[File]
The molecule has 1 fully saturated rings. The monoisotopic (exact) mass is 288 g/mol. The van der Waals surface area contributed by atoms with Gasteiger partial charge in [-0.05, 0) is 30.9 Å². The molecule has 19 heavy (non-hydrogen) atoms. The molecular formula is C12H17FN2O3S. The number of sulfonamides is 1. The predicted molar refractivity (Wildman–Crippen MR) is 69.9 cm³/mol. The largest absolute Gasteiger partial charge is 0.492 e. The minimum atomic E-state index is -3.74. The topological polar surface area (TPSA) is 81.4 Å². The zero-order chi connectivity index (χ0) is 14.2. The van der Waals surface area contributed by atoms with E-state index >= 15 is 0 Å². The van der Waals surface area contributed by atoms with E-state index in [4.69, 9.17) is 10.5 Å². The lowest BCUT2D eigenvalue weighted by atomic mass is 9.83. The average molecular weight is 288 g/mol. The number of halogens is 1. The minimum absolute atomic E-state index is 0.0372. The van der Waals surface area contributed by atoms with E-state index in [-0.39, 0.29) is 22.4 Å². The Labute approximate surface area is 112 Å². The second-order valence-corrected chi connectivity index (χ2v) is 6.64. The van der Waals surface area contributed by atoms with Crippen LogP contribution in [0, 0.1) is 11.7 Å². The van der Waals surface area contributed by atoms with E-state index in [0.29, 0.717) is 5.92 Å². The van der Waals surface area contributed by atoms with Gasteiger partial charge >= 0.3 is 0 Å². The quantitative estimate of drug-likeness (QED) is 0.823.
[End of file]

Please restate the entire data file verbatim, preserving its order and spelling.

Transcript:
The molecule has 1 fully saturated rings. The monoisotopic (exact) mass is 288 g/mol. The van der Waals surface area contributed by atoms with Gasteiger partial charge in [-0.05, 0) is 30.9 Å². The molecule has 19 heavy (non-hydrogen) atoms. The molecular formula is C12H17FN2O3S. The number of sulfonamides is 1. The predicted molar refractivity (Wildman–Crippen MR) is 69.9 cm³/mol. The largest absolute Gasteiger partial charge is 0.492 e. The minimum atomic E-state index is -3.74. The topological polar surface area (TPSA) is 81.4 Å². The zero-order chi connectivity index (χ0) is 14.2. The van der Waals surface area contributed by atoms with E-state index >= 15 is 0 Å². The van der Waals surface area contributed by atoms with E-state index in [4.69, 9.17) is 10.5 Å². The lowest BCUT2D eigenvalue weighted by atomic mass is 9.83. The average molecular weight is 288 g/mol. The number of halogens is 1. The minimum absolute atomic E-state index is 0.0372. The van der Waals surface area contributed by atoms with E-state index in [-0.39, 0.29) is 22.4 Å². The Labute approximate surface area is 112 Å². The second-order valence-corrected chi connectivity index (χ2v) is 6.64. The van der Waals surface area contributed by atoms with Crippen LogP contribution in [0, 0.1) is 11.7 Å². The van der Waals surface area contributed by atoms with E-state index in [0.29, 0.717) is 5.92 Å². The van der Waals surface area contributed by atoms with Gasteiger partial charge >= 0.3 is 0 Å². The quantitative estimate of drug-likeness (QED) is 0.823.